Personal Philosophy of Classroom Management

0 Comment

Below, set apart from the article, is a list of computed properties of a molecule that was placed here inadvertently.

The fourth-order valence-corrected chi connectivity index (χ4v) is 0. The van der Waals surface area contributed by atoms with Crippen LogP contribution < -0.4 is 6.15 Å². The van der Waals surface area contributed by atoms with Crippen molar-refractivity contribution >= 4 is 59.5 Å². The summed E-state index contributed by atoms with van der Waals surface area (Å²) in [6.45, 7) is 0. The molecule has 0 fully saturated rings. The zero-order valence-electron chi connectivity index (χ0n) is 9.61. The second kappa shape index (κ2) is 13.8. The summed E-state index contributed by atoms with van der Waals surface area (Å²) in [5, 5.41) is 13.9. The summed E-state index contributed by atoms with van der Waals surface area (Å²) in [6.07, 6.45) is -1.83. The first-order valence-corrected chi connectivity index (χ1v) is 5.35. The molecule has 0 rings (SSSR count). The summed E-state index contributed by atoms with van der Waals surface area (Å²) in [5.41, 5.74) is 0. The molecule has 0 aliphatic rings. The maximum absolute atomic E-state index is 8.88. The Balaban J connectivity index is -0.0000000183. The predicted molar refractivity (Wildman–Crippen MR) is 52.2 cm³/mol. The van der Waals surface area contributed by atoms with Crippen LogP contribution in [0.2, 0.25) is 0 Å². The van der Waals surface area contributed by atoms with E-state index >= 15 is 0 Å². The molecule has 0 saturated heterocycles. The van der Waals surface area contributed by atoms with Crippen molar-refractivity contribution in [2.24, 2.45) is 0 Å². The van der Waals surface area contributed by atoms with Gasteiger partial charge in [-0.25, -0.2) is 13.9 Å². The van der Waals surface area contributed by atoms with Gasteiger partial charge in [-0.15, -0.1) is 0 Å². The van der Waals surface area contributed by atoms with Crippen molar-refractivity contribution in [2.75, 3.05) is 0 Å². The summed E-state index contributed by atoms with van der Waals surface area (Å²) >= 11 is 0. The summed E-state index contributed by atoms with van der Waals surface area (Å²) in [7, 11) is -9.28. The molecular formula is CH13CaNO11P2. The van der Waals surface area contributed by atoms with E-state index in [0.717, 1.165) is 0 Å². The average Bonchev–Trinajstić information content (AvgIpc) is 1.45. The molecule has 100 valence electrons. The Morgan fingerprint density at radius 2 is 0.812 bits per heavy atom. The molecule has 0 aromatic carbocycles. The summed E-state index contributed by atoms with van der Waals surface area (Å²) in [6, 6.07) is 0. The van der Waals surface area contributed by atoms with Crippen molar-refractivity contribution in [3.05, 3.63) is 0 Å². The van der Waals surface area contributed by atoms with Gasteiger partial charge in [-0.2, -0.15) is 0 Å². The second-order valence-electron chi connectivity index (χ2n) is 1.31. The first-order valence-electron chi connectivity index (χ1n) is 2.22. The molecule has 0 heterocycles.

Students misbehave in the classroom for a variety of reasons. Some students may be suffering from lack of attention at home, divorce of parents, or a need for attention from their teacher. The students who misbehave in class need a structured classroom management plan to assist with their behavior and learning. Students are normally attentive when the classroom lesson is presented in stimulating and insightful ways. Group interaction is an excellent way to manage students who misbehave in the classroom. The classroom management plan should include solutions for resolving issues with students who misbehave. the lessons should be presented in ways that creates interactions between the students and the teacher. A classroom management plan is an organized plan that assists the teacher in managing his or her classroom. Classroom management plans are designed in various forms, such as computer-aided instruction, student groups, or student interaction with the teacher. When establishing a classroom management plan, the teacher must analyze the classroom lessons as well as the classroom environment. These are two important elements that guide the way the classroom learning is structured. The classroom management plan is designed in an effort to establish ways to structure the classroom lessons for an effective learning environment. Creating a classroom management plan gives the teacher an outline of how the lessons should be presented to the class. … Along with the teacher, the students are affected by the use of a classroom management plan. it helps the students understand organization skills, management skills, and classroom structure. My Personal Philosophy of Classroom Management My personal philosophy of classroom management has ultimately been influenced or shaped from my home, social, and educational experiences. In my home environment, I was required to study as soon as I came home from school. I was not allowed to play until my studying and homework was completed. I understood this structure, and I followed this plan as soon as I came home. My social structure or environment shaped my personal philosophy of classroom management. I was always told to study hard and follow a plan for managing my class assignments and homework. In school, I learned the proper ways to study. My educational experiences shaped my personal philosophy of classroom management. My classroom setup was a mixture of student teams, computer-aided instruction, and individual learning. The teacher allowed us to interact with the lesson by responding to questions and providing our explanations for the assignment. Theoretical Perspective for my personal theory of Classroom Management My theoretical perspective that best describes my personal theory of classroom management is B.F. Skinner’s Operant Conditioning Theory. According to B.F. Skinner, learning is a function of change in overt behavior. Changes in behavior are the result of an individual’s response to events (stimuli) that occur in the environment. A response produces a consequence such as defining a word, hitting a ball, or solving a math problem. When a particular Stimulus-Response (S-R) pattern is reinforced (rewarded), the individual is conditioned to